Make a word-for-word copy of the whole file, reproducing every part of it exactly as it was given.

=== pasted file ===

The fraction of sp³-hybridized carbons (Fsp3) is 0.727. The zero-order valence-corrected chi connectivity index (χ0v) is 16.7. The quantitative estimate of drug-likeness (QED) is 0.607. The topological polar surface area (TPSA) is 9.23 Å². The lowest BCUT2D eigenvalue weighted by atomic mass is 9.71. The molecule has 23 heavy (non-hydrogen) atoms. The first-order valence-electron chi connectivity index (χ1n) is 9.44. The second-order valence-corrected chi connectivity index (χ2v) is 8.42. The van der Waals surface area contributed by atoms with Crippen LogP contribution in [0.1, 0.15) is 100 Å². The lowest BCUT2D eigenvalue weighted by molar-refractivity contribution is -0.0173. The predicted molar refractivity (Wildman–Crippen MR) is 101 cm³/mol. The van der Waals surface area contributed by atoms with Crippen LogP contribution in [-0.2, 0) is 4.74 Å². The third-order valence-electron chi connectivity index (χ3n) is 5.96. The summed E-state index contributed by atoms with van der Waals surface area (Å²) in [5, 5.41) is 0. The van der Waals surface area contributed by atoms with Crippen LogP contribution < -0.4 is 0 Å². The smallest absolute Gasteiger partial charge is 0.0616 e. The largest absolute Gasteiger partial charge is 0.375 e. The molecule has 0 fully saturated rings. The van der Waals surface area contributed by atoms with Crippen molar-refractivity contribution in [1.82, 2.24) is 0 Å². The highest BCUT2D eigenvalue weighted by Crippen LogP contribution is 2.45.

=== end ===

The fraction of sp³-hybridized carbons (Fsp3) is 0.727. The zero-order valence-corrected chi connectivity index (χ0v) is 16.7. The quantitative estimate of drug-likeness (QED) is 0.607. The topological polar surface area (TPSA) is 9.23 Å². The lowest BCUT2D eigenvalue weighted by atomic mass is 9.71. The molecule has 23 heavy (non-hydrogen) atoms. The first-order valence-electron chi connectivity index (χ1n) is 9.44. The second-order valence-corrected chi connectivity index (χ2v) is 8.42. The van der Waals surface area contributed by atoms with Crippen LogP contribution in [0.1, 0.15) is 100 Å². The lowest BCUT2D eigenvalue weighted by molar-refractivity contribution is -0.0173. The predicted molar refractivity (Wildman–Crippen MR) is 101 cm³/mol. The van der Waals surface area contributed by atoms with Crippen LogP contribution in [-0.2, 0) is 4.74 Å². The third-order valence-electron chi connectivity index (χ3n) is 5.96. The summed E-state index contributed by atoms with van der Waals surface area (Å²) in [5, 5.41) is 0. The van der Waals surface area contributed by atoms with Crippen LogP contribution < -0.4 is 0 Å². The smallest absolute Gasteiger partial charge is 0.0616 e. The largest absolute Gasteiger partial charge is 0.375 e. The molecule has 0 fully saturated rings. The van der Waals surface area contributed by atoms with Crippen molar-refractivity contribution in [1.82, 2.24) is 0 Å². The highest BCUT2D eigenvalue weighted by Crippen LogP contribution is 2.45.